An independent Scotland would face significant risks to its economy from its disproportionately large banking sector, according to a report that draws parallels with Iceland.
If Scotland had been independent during the financial crisis it would have been forced to turn to the International Monetary Fund, according to the specialist magazine the Banker.
An independent Scotland with responsibility for Royal Bank of Scotland, HBOS and Clydesdale Bank would have a banking sector 12 times larger than the size of its economy, the magazine said yesterday in its annual survey of the 1,000 biggest banks. "This would be even larger than the 10:1 ratio that proved so ruinous for Iceland and presents a significant risk for the country's economic stability," it added.
Brian Caplen, the Banker's editor, said: "Had it been independent during the financial crisis, there is little doubt that Scotland would have been devastated and forced to turn to the IMF for help.
"The temptation in future under independence would be to give Edinburgh light-touch regulation to make it more competitive as a financial centre. This might have serious consequences."
The prospect of an independent government in Edinburgh relying on outside support to prop up its banks echoes a warning from the rating agency Standard & Poor's that an independent Scotland would have to turn to the Bank of England and the Treasury to protect its savers. S&P also drew parallels with Iceland, noting that its national bank-deposit scheme was overwhelmed when the country's huge banking sector collapsed.
The Banker's calculations are based on the assumption that banks based in Scotland would remain there in the event of independence. Mark Carney, the governor of the Bank of England, told MPs in March there was "a distinct possibility" that RBS could move to London.
The pro-independence campaign believes it can create a currency union with the rest of the UK that would preserve the Bank of England as lender of last resort. But the Conservatives, Labour and the Liberal Democrats insist in official statements that an independent Scotland would not be allowed to keep the pound.
Responding to the Banker's report, a Scottish government spokesman said: "These figures are outdated and do not reflect the reality of Scotland's financial sector. Financial services account for a lower share of our overall economy at around 7% than they do for the UK as a whole. The figures in this report inflate Scotland's financial assets by assigning investment banking activity which takes place almost exclusively in London to Scotland, and by failing to take account of the recent reforms to the financial services sector and the deleveraging of institutions following the UK financial crisis."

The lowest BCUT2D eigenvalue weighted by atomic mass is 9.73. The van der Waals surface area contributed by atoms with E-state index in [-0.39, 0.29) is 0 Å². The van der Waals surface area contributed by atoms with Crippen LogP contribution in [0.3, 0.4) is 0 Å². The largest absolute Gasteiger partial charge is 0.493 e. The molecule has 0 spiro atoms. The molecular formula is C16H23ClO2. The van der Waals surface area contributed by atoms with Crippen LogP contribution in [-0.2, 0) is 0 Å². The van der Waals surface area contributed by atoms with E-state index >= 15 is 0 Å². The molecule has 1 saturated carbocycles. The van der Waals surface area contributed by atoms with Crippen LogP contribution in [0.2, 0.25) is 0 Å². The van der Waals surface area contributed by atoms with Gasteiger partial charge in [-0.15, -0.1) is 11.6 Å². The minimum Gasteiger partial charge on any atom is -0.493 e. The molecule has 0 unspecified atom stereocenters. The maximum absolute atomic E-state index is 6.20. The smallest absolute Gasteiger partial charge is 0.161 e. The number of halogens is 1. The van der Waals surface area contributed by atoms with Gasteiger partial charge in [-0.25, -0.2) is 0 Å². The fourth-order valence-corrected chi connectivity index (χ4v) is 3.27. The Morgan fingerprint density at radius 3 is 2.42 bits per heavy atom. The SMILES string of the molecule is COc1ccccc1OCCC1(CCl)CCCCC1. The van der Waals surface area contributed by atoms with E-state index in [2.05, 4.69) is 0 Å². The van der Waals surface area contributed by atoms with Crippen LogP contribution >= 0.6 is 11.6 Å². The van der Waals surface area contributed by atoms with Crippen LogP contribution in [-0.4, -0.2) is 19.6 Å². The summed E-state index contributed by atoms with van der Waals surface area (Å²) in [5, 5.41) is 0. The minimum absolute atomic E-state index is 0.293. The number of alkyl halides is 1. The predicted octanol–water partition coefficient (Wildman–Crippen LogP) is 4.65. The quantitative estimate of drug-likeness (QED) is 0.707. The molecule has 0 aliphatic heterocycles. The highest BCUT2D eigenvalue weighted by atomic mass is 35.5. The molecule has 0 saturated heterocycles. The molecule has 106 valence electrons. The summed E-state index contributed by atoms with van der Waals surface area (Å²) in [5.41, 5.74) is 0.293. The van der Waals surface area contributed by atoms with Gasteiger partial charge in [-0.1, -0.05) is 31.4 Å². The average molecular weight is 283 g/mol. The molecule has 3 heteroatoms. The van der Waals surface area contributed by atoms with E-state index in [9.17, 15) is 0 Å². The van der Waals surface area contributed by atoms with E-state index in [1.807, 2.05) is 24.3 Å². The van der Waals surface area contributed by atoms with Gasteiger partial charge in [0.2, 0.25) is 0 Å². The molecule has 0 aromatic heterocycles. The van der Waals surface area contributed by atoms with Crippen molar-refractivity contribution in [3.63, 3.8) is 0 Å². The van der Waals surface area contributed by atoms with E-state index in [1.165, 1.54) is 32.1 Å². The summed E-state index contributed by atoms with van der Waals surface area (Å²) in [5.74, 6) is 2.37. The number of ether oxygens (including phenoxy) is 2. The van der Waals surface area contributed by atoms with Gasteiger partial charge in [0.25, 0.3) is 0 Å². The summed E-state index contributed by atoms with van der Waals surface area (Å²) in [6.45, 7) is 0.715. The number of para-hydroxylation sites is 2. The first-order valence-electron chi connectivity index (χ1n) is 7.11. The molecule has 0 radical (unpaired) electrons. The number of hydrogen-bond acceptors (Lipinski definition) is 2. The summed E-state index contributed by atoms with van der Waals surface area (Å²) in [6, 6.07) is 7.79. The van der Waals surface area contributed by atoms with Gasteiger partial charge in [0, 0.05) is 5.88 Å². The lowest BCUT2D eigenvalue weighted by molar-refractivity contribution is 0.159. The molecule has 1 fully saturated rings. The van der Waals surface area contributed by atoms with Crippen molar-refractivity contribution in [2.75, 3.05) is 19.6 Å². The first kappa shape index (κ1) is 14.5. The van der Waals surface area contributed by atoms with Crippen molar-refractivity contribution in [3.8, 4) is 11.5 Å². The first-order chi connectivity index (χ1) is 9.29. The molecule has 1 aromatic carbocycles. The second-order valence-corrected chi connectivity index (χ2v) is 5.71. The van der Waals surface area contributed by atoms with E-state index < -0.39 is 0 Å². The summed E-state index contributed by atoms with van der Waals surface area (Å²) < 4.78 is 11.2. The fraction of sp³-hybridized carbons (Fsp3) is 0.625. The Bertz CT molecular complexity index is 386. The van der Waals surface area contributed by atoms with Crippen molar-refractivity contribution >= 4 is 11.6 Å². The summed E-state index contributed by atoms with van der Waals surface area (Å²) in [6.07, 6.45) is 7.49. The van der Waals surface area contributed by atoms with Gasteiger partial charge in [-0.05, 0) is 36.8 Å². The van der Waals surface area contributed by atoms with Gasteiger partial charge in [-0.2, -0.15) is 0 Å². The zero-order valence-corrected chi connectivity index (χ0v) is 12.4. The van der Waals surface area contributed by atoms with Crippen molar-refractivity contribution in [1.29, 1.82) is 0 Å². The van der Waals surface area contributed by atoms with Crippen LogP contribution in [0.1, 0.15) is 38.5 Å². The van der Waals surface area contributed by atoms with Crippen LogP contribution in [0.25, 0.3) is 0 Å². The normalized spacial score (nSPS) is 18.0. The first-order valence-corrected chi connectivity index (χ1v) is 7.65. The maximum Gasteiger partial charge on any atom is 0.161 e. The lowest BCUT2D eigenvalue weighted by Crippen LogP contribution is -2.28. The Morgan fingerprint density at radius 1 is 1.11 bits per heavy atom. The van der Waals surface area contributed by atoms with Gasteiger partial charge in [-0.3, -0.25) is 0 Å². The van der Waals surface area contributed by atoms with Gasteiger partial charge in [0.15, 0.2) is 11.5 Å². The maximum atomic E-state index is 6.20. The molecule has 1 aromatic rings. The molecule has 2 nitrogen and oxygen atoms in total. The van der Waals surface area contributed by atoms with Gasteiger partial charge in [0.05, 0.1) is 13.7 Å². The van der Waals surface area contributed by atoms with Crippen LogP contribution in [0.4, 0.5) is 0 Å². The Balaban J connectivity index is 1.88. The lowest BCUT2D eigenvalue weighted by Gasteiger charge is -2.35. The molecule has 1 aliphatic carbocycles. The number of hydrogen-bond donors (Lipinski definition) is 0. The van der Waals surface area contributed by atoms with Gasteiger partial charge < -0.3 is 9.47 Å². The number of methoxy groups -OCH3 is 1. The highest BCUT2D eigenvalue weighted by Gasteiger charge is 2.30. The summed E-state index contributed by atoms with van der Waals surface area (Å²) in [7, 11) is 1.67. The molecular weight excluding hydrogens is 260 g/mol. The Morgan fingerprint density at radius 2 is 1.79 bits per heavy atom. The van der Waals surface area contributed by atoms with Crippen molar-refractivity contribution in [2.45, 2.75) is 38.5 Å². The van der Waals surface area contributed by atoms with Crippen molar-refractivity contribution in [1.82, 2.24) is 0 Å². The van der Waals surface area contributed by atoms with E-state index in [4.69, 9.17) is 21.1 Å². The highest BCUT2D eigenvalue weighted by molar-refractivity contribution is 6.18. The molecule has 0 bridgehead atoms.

He added: "Independence would create the opportunity for Scotland to pursue a more productive and fairer economic model that delivers long-term sustainability and economic opportunity for all."
The warning on independence featured in the Banker's annual survey of the world's biggest banks, which lays bare how far British banks have fallen down the rankings since the global financial crisis. HSBC, the only British bank left in the global top 10, slipped to 5th place from 4th in 2013. RBS, on paper the world's third most-profitable bank in 2008, has dropped out of the top 10 entirely.
While British banks are shrinking, China is soaring and now accounts for nearly one-third of all banking profits, with the two most profitable banks in the world, ISBC and China Construction Bank, both Chinese. They pushed JP Morgan and Bank of America to third and fourth place respectively.
Scottish parliament: the SNP-run government rejected report's claims